SEA Currents: Corwith Cramer
February 02, 2020
Williams-Mystic Students Visit St. John
The first day of February, Saturday, aboard Cramer was full of science and sail handling. The trade winds allowed each watch had the opportunity to practice gybing the ship as land was once again on the horizon. To prepare for a field trip ashore on, we diligently struck the sails and dropped anchor in Francis Bay on the island of St. John, U.S. Virgin Islands.
In the afternoon, students had to opportunity to go "up and over:" climbing up the port side rigging of Cramer's foremast and down on the starboard side. Many said it was a highlight of their time at sea so far! Students are also busy working in pairs on their science presentations, preparing reports and posters which interpret the incredible amount of scientific data we have collected during our time aboard. When they're not working on their poster presentations they are rotating through small group tutorials in which they interpret these data (along with their newfound life at sea) through the lens of the humanities for a truly interdisciplinary learning experience.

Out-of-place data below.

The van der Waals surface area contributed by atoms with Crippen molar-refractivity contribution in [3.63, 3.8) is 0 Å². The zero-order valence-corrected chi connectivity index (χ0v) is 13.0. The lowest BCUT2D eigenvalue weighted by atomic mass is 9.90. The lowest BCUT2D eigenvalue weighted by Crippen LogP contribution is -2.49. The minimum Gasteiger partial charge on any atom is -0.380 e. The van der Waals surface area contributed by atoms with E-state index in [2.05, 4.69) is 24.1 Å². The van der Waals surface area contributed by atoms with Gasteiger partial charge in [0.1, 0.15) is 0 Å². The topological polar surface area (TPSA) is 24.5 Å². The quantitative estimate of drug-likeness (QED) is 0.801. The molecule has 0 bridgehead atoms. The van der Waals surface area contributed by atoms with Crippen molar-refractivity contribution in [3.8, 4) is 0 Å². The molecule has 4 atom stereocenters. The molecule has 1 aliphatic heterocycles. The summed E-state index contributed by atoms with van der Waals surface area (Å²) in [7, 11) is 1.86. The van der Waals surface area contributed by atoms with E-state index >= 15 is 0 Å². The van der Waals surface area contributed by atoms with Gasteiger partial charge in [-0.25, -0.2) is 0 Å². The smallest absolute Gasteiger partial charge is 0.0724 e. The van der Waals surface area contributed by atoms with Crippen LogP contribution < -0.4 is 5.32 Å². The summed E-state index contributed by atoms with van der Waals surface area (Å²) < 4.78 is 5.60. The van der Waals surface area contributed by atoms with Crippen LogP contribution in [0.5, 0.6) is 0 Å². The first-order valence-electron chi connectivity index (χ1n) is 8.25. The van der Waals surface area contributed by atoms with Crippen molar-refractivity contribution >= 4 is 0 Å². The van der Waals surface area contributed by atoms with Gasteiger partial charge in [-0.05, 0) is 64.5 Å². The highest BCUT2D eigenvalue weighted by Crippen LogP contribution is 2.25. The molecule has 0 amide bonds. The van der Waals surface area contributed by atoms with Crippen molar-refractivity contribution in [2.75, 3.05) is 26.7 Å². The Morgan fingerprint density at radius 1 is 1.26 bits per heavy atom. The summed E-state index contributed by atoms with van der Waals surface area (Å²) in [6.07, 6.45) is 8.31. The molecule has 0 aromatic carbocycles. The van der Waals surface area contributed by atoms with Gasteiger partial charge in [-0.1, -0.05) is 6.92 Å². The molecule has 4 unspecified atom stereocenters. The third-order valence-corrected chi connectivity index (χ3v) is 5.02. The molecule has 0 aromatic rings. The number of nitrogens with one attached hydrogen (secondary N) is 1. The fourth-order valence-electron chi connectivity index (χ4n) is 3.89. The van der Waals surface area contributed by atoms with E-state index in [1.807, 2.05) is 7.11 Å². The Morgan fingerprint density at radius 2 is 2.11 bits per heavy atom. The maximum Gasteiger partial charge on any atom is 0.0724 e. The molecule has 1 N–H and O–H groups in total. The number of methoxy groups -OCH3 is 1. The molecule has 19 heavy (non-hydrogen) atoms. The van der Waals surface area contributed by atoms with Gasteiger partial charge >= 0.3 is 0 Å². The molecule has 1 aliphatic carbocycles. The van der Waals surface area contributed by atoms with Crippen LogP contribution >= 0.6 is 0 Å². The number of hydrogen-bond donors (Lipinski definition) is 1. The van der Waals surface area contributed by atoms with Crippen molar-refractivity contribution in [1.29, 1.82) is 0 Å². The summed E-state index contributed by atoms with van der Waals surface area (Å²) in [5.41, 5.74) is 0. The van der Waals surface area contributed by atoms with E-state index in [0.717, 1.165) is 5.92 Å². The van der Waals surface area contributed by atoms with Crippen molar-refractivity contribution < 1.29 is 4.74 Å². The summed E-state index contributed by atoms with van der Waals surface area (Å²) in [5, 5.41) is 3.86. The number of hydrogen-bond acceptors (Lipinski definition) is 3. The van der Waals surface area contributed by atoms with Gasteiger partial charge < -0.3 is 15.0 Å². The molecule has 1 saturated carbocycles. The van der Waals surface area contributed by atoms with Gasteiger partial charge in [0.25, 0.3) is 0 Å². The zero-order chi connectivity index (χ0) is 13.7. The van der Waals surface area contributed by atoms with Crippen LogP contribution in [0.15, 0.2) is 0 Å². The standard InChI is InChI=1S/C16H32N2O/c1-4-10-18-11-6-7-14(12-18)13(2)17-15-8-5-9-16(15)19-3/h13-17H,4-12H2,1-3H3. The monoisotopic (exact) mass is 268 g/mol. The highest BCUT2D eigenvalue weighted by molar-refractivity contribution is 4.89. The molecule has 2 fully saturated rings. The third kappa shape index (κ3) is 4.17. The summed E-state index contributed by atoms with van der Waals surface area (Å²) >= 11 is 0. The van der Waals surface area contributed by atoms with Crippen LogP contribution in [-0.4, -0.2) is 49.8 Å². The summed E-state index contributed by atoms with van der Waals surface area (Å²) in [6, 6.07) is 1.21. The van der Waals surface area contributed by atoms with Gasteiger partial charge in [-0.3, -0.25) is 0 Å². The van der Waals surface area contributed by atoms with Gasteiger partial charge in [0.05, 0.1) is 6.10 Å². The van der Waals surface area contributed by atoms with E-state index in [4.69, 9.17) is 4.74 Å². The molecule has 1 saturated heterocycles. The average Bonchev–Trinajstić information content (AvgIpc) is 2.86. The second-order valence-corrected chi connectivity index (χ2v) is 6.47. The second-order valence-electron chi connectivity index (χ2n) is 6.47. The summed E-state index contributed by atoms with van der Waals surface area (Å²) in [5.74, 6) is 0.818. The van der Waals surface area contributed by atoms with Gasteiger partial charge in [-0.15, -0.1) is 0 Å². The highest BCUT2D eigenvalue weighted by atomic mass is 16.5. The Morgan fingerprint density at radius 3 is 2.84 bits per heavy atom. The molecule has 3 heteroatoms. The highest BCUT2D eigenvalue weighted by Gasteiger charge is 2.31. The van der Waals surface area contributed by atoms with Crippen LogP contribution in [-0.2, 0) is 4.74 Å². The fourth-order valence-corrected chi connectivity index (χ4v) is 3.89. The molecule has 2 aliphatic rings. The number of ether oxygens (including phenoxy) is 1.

Students stood Anchor Watch overnight, taking twice-hourly anchor bearings (in addition to the usual weather and boat checks) to ensure that the ship held its position. Excitement was high as we thought about what might await us onshore the next morning! Sunday after breakfast we loaded Cramer's small boats and headed ashore for a wet landing on a pristine white sand beach. Unlike the busy cruise ship port of its neighbor St. Thomas, St. John is a smaller, quieter island (just twenty square miles), mostly covered by the U.S. Virgin Islands National Park.
We hiked through the park, observing and sketching the tropical flora and fauna, to the ruins of Annaberg Sugar Plantation. Students learned about the Triangular Trade, Middle Passage, and environmental degradation caused by sugar plantations in the Caribbean. It was especially moving to read aloud Alphaeus Osario Norman's poem "Amina Negros," which chronicles the 1733 uprising of the Africans enslaved at Annaberg, where the events of the poem took place.
After Annaberg, we made our way down and along the shore to Waterlemon Cay, where students were briefed on coral reef biology and safety. Then it was time to snorkel! Students who had never snorkeled before got the hang of it quickly and were soon cruising the reef like pros, spotting a variety of corals, urchins, baby barracuda, grey snapper, and lots of tiny colorful reef fish. We returned to Cramer, weighed anchor and by dark we were sailing, this time westward on a broad reach as the sun went down on another incredible day of the Williams-Mystic Offshore Field Seminar S'20.